- The Pacific Legal Foundation announced Tuesday it was filing a suit against student loan relief.
- The conservative legal organization argues that the president is “usurping” Congress’s power to make laws.
- But the plaintiff’s concern over automatic relief and accompanying tax bills might be tenuous.
The first major lawsuit against President Joe Biden’s student debt relief has rolled in from Indiana.
The Pacific Legal Foundation, a conservative nonprofit legal organization, announced that it had filed suit against Biden’s relief — a development that comes after rumblings from conservative business groups and attorneys general that they would pursue legal action.
Significantly, the Pacific Legal suit has a borrower plaintiff at its core: Frank Garrison, a public interest attorney at the organization who is currently eligible for Public Service Loan Forgiveness (PSFL) and has paid off his debts through that program for the last six years . According to the lawsuitGarrison expects to qualify for complete forgiveness through the program in about four years.
Garrison, who received a Pell Grant, is now eligible for $20,000 in relief through Biden’s forgiveness — and, as Indiana intends to tax student loan relief, will “face a state income tax liability of more than $1,000 for 2022.” The suit argues that automatic relief is causing Garrison to incur a tax bill he would not have gotten otherwise, and that the administration is “usurping” Congress’ law-making power.
“Congress did not authorize the executive branch to unilaterally cancel student debt,” Caleb Kruckenberg, an attorney at the Pacific Legal Foundation, said in a press release. “It’s flagrantly illegal for the executive branch to create a $500 billion program by press release, and without statutory authority or even the basic notice and comment procedure for new regulations.”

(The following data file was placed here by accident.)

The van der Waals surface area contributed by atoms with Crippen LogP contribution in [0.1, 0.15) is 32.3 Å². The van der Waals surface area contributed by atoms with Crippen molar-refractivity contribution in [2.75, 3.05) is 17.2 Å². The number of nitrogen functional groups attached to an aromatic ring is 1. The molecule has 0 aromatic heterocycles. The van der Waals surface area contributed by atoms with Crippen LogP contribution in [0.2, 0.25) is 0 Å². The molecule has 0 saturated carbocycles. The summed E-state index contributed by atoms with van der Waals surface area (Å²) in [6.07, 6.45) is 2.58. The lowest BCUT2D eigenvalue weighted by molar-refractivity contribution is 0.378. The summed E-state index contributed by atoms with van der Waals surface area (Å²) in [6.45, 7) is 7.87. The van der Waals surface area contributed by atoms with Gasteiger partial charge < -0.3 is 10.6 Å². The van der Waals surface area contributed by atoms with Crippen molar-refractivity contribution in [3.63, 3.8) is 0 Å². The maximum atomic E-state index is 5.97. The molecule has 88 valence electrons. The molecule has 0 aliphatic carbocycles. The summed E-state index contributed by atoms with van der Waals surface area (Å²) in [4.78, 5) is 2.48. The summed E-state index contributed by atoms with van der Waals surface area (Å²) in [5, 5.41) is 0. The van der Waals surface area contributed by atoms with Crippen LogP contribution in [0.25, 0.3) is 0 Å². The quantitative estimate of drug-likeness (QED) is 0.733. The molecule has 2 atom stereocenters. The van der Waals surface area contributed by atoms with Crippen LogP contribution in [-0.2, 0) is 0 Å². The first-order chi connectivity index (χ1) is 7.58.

The nonpartisan Congressional Budget Office has estimated that, according to projections spanning the next 30 years, student loan relief will cost $400 billion.
The viability of lawsuits blocking the relief has hinged on whether they can find a plaintiff, as the Washington Post reported.
But Luke Herrine, an assistant professor of law at the University of Alabama who focuses on the legality of debt cancellation, told Insider in an email that the plaintiff depends on how the Department of Education rolls out the relief plan, “including whether this borrower qualifies for automatic discharge and if there’s an opt out or not (since if the borrower does not automatically have debt cancelled, he can just avoid the alleged harm).”
The Biden administration has indicated that anyone who wants to opt out relief will be able to.
“The claim is baseless for a simple reason: No one will be forced to get debt relief. Anyone who does not want debt relief can choose to opt out,” Abdullah Hasan, White House assistant press secretary, said in a statement to Insider. “Why would this group bring this baseless claim? Because opponents of the debt relief plan are trying anything they can to stop this program that will provide needed relief to working families.”
There’s also, Herrine said, the “difficult legal question” of how the Indiana tax authority interprets its statute, and whether the relief can even be taxable.
“Those contingencies speak to how viable the suit is. I think: not very,” wrote Herrine. The borrower’s standing to sue is “tenuous” and “contingent,” especially since the alleged harm of the tax burden may not even.
“Borrowers should know that conservatives are hell bent on stopping this popular plan and courts may well go with them, eventually,” Herrine said. But the fact that this is the best case they’ve found so far both indicates how popular the plan is, and how difficult it is to make a legal case against the relief.
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